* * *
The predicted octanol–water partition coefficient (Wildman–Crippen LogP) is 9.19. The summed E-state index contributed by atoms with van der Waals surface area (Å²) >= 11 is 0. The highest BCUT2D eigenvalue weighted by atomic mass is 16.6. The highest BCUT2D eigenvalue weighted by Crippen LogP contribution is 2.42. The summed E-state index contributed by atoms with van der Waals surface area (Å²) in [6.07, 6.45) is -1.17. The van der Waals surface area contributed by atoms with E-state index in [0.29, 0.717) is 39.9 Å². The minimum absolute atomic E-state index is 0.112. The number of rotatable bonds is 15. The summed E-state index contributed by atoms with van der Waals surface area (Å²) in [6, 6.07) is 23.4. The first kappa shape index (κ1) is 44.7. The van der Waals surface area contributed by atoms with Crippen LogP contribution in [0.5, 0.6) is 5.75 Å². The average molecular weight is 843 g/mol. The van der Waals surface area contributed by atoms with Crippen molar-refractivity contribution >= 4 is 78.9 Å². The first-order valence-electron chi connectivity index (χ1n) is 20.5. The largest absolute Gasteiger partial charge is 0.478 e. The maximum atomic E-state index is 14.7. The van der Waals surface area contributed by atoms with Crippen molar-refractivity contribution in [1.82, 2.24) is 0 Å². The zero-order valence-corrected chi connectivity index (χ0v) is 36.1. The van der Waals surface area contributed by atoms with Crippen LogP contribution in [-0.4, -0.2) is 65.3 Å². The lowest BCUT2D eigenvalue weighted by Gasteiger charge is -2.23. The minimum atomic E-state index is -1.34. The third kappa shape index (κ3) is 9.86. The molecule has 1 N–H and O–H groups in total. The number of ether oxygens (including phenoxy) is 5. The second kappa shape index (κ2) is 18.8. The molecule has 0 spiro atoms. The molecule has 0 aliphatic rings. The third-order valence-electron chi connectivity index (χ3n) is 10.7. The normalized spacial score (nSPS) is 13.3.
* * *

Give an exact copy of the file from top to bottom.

The predicted octanol–water partition coefficient (Wildman–Crippen LogP) is 9.19. The summed E-state index contributed by atoms with van der Waals surface area (Å²) >= 11 is 0. The highest BCUT2D eigenvalue weighted by atomic mass is 16.6. The highest BCUT2D eigenvalue weighted by Crippen LogP contribution is 2.42. The summed E-state index contributed by atoms with van der Waals surface area (Å²) in [6.07, 6.45) is -1.17. The van der Waals surface area contributed by atoms with E-state index in [0.29, 0.717) is 39.9 Å². The minimum absolute atomic E-state index is 0.112. The number of rotatable bonds is 15. The summed E-state index contributed by atoms with van der Waals surface area (Å²) in [6, 6.07) is 23.4. The first kappa shape index (κ1) is 44.7. The van der Waals surface area contributed by atoms with Crippen LogP contribution in [0.5, 0.6) is 5.75 Å². The average molecular weight is 843 g/mol. The van der Waals surface area contributed by atoms with Crippen molar-refractivity contribution >= 4 is 78.9 Å². The first-order valence-electron chi connectivity index (χ1n) is 20.5. The largest absolute Gasteiger partial charge is 0.478 e. The maximum atomic E-state index is 14.7. The van der Waals surface area contributed by atoms with Crippen molar-refractivity contribution in [1.82, 2.24) is 0 Å². The zero-order valence-corrected chi connectivity index (χ0v) is 36.1. The van der Waals surface area contributed by atoms with Crippen LogP contribution in [-0.4, -0.2) is 65.3 Å². The lowest BCUT2D eigenvalue weighted by Gasteiger charge is -2.23. The minimum atomic E-state index is -1.34. The third kappa shape index (κ3) is 9.86. The molecule has 1 N–H and O–H groups in total. The number of ether oxygens (including phenoxy) is 5. The second kappa shape index (κ2) is 18.8. The molecule has 0 spiro atoms. The molecule has 0 aliphatic rings. The third-order valence-electron chi connectivity index (χ3n) is 10.7. The normalized spacial score (nSPS) is 13.3.